For the book by Jung, see Psychological Types. Clinically effective personality typologies Effective personality typologies reveal and increase knowledge and understanding of individuals, as opposed to diminishing knowledge and understanding as occurs in the case of stereotyping. Effective typologies also allow for increased ability to predict clinically relevant information about people and to develop effective treatment strategies. There is an extensive literature on the topic of classifying the various types of human temperament and an equally extensive literature on personality traits or domains. Type psychologique. Un article de Wikipédia, l'encyclopédie libre.
Les types psychologiques sont une typologie proposée par Carl Gustav Jung pour caractériser le mode de fonctionnement psychologique d'un sujet. Elle aboutit à distinguer seize types psychologiques, suivant la fonction cognitive dominante (quatre possibilités), son orientation introvertie ou extravertie, et l'orientation de la fonction cognitive auxiliaire sur l'axe complémentaire. Les types psychologiques de Jung doivent être vus comme des outils permettant de diagnostiquer les différences de fonctionnement psychologique entre les individus. Au lieu de reprocher à une personne son mode de raisonnement, on peut comprendre que cette personne est d'un type différent et donc aborde le monde selon d'autres priorités que les siennes.
Les différences de types psychologiques peuvent être utilisées comme un outil pour comprendre les différences de fonctionnement des autres. Introduction[modifier | modifier le code] Dans cette lignée, John P. Category:Personality typologies. The concept of personality type refers to the psychological classification of different types of people.
Personality types can be distinguished from personality traits, which come in different levels or degrees. According to type theories, for example, there are two fundamental types of people, introverts and extraverts. According to trait theories, introversion and extraversion are part of a continuous dimension, with many people in the middle. The Myers & Briggs Foundation. Myers-Briggs Type Indicator. Model of personality types A chart with descriptions of each Myers–Briggs personality type and the four dichotomies central to the theory The Myers–Briggs Type Indicator (MBTI) is an introspective self-report questionnaire indicating differing psychological preferences in how people perceive the world and make decisions. The original versions of the MBTI were constructed by two Americans, Katharine Cook Briggs and her daughter Isabel Briggs Myers. The MBTI is based on the conceptual theory proposed by Swiss psychiatrist Carl Jung, who had speculated that people experience the world using four principal psychological functions – sensation, intuition, feeling, and thinking – and that one of these four functions is dominant for a person most of the time. The four categories are Introversion/Extraversion, Sensing/Intuition, Thinking/Feeling, Judging/Perception.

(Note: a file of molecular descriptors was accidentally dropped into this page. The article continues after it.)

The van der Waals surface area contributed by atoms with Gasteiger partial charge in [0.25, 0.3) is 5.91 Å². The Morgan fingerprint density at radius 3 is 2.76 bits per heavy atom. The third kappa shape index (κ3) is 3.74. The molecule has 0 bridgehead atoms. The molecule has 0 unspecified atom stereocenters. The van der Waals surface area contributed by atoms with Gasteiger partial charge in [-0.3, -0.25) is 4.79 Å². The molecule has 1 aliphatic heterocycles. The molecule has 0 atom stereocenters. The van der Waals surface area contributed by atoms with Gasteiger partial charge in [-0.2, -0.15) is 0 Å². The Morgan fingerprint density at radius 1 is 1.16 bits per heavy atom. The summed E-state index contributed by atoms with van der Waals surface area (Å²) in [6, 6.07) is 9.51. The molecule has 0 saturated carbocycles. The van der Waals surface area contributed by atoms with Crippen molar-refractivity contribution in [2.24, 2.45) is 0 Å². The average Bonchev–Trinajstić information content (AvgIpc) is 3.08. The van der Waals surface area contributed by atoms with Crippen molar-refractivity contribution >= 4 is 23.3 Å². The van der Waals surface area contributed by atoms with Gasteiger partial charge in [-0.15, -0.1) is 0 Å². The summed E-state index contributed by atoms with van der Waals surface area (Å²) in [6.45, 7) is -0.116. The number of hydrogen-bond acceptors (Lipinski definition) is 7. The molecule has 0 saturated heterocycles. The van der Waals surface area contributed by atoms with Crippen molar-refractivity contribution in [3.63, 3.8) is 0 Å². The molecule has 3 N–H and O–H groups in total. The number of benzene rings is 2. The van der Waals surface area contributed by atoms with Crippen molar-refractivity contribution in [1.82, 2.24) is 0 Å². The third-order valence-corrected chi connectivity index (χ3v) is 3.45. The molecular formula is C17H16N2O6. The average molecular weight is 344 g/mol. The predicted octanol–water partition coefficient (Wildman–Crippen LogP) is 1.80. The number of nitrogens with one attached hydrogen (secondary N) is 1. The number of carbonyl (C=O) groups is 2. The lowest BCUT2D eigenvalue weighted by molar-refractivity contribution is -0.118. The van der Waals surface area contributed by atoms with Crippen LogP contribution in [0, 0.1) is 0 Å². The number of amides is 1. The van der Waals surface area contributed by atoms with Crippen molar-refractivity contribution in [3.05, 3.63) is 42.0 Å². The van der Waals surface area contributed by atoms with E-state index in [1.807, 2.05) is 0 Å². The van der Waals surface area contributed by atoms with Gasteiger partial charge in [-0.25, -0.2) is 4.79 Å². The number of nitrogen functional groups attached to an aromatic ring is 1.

16 Personality Factors. The Sixteen Personality Factor Questionnaire (or 16PF), is a multiple-choice personality questionnaire which was developed over several decades of research by Raymond B.
Cattell, Maurice Tatsuoka and Herbert Eber. Beginning in the 1940s, Cattell used the new techniques of factor analysis (based on the correlation coefficient) in an attempt to try to discover and measure the source traits of human personality (Cattell, 1946)(Nevid, 2009). The questionnaire measures the 16 primary traits, and the Big Five secondary traits, which have become popularized by other authors in recent years. Category:Personality tests. Great Ideas in Personality. Personality Tests. The Sequence of Archetypes in Individuation. DynaPsych Table of Contents James Whitlark Professor of English Texas Tech University Scattered throughout Jung’s writings are a few references to the sequence of archetypes associated with stages of individuation.
9types.com - Enneagram tests, type descriptions, forums. Personality Quiz. Personality Test Site. 16 Personality Factors. Table of similar systems of comparison of temperaments. Beginnings The Roman physician Galen mapped the four temperaments (sanguine, phlegmatic, choleric and melancholic) to a matrix of hot/cold and dry/wet, taken from the four classical elements. Two of these temperaments, sanguine and choleric, shared a common trait: quickness of response (corresponding to "heat"), while the melancholic and phlegmatic shared the opposite, a longer response (coldness).
The melancholic and choleric, however, shared a sustained response (dryness), and the sanguine and phlegmatic shared a short-lived response (wetness). This meant that the choleric and melancholic both would tend to hang on to emotions like anger, and thus appear more serious and critical than the fun-loving sanguine, and the peaceful phlegmatic. However, the choleric would be characterized by quick expressions of anger (like the sanguine, with the difference being that the sanguine cools off); while the melancholic would build up anger slowly, silently, before exploding.
David W. The Personality Project.